Employers, be Careful with Your Promises

A new case from the Sixth Appellate District certified for publication on November 22, 2013, reiterates that an employer’s promises of bonuses and other benefits may be actionable even if the terms of such agreements are not perfectly spelled out or reduced to writing.

In Moncada v West Coast Quartz Corp., H03728 (Santa Clara County Sup. Court Case No. 110CV169097), the Court considered whether plaintiffs adequately stated a cause of action for breach of contract and others on the following facts.

Plaintiffs were three key employees of West Coast Quartz Corp.  They sued West Coast and its two individual shareholders, alleging that the company and its officers repeatedly promised plaintiffs that, if they stayed with the company, they would be paid bonuses sufficient for the employees to retire on, once the company was sold.  After five years and many promises to plaintiffs, the company sold for approximately $30 million.  Plaintiffs passed on many job offers and relocation opportunities based on the defendants’ promises, but no bonuses were paid.

The Court of Appeals held that plaintiffs sufficiently alleged a cause of action for a breach of contract, fraud, and promissory estoppel. The Court found that the terms of the contract as alleged were not so vague as to render the promise unenforceable, despite defendants’ argument to the contrary.  The Court quoted from the line of cases establishing principles of contract law, that “[i]n considering expressions of agreement, the court must not hold the parties to some impossible, ideal, or unusual standard.  It must take language as it is and people as they are.  All agreements have some degree of indefiniteness and some degree of uncertainty. …  Moreover, “the law leans against the destruction of contracts because of uncertainty and favors an interpretation which will carry into effect the reasonable intention of the parties if it can be ascertained.”1 The Court found that, in this case, a jury could easily determine (1) whether bonuses were paid at all and (2) what their amounts should be by “using standard formulae and actuarial tables.”2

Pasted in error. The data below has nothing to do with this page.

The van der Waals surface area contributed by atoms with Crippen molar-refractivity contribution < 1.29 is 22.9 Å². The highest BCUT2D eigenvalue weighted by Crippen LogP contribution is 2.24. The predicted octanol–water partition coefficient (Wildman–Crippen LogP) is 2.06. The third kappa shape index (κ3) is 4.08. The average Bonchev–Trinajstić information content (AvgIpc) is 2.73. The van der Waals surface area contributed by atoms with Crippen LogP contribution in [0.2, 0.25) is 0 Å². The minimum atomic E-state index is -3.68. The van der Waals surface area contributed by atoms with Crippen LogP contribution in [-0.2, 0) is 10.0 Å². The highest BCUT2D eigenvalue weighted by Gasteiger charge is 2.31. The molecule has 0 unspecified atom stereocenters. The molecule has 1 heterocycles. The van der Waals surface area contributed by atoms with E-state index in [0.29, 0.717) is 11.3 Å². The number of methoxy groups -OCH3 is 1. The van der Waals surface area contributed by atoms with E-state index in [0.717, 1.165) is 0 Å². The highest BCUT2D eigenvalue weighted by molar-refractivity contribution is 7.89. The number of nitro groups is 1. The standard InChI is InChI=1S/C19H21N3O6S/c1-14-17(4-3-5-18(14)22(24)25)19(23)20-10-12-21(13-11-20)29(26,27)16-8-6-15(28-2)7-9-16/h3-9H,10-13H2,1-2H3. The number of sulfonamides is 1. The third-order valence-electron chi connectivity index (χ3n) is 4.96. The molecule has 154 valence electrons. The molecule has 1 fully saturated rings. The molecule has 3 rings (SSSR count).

This case is good news for employees and a reminder to employers that promises to employees may be legally enforceable as a valid contract, whether or not they’re expressed in writing, if the terms are reasonably certain, i.e. the terms provide a basis for (1) determining the existence of a breach and for (2) giving an appropriate remedy.3   This applies to promises of bonuses, stock and other reasonably certain and quantifiable benefits.  This case is also a cautionary tale for the shareholders, who may become personally liable for such promises, regardless of the corporate shield, for fraudulently inducing (lying to) employees to get them to work or suffer other detriment.

1. Moncada v West Coast Quartz Corp., California, 6th Appellate District, H03728, certified for publication 11/22/13, p. 8, 9;

2. Id at p. 10

3. Id at p. 8